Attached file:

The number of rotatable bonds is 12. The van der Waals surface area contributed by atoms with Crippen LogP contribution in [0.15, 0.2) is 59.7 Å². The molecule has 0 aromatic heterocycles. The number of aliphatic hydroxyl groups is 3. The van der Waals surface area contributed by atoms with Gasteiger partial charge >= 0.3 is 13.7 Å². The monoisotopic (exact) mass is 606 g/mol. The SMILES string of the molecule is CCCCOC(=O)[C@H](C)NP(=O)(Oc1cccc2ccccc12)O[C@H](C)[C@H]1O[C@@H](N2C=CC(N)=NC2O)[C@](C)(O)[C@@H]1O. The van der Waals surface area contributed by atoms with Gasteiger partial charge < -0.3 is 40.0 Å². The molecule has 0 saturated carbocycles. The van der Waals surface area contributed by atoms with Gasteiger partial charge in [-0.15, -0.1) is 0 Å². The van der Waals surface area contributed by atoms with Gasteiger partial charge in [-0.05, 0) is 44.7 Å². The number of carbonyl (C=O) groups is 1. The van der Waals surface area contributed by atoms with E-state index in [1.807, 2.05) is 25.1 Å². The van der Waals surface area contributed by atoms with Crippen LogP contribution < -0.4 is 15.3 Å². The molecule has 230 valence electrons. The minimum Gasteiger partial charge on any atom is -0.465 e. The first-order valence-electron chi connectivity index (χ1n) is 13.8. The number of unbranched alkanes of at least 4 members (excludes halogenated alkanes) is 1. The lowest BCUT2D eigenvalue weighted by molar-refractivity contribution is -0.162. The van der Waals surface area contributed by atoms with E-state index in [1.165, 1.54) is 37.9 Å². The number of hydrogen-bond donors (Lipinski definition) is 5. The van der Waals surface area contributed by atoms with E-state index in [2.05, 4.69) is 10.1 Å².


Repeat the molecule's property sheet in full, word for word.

The number of rotatable bonds is 12. The van der Waals surface area contributed by atoms with Crippen LogP contribution in [0.15, 0.2) is 59.7 Å². The molecule has 0 aromatic heterocycles. The number of aliphatic hydroxyl groups is 3. The van der Waals surface area contributed by atoms with Gasteiger partial charge >= 0.3 is 13.7 Å². The monoisotopic (exact) mass is 606 g/mol. The SMILES string of the molecule is CCCCOC(=O)[C@H](C)NP(=O)(Oc1cccc2ccccc12)O[C@H](C)[C@H]1O[C@@H](N2C=CC(N)=NC2O)[C@](C)(O)[C@@H]1O. The van der Waals surface area contributed by atoms with Gasteiger partial charge < -0.3 is 40.0 Å². The molecule has 0 saturated carbocycles. The van der Waals surface area contributed by atoms with Gasteiger partial charge in [-0.15, -0.1) is 0 Å². The van der Waals surface area contributed by atoms with Gasteiger partial charge in [-0.05, 0) is 44.7 Å². The number of carbonyl (C=O) groups is 1. The van der Waals surface area contributed by atoms with E-state index in [1.807, 2.05) is 25.1 Å². The van der Waals surface area contributed by atoms with Crippen LogP contribution < -0.4 is 15.3 Å². The molecule has 230 valence electrons. The minimum Gasteiger partial charge on any atom is -0.465 e. The first-order valence-electron chi connectivity index (χ1n) is 13.8. The number of unbranched alkanes of at least 4 members (excludes halogenated alkanes) is 1. The lowest BCUT2D eigenvalue weighted by molar-refractivity contribution is -0.162. The van der Waals surface area contributed by atoms with E-state index in [1.165, 1.54) is 37.9 Å². The number of hydrogen-bond donors (Lipinski definition) is 5. The van der Waals surface area contributed by atoms with E-state index in [2.05, 4.69) is 10.1 Å².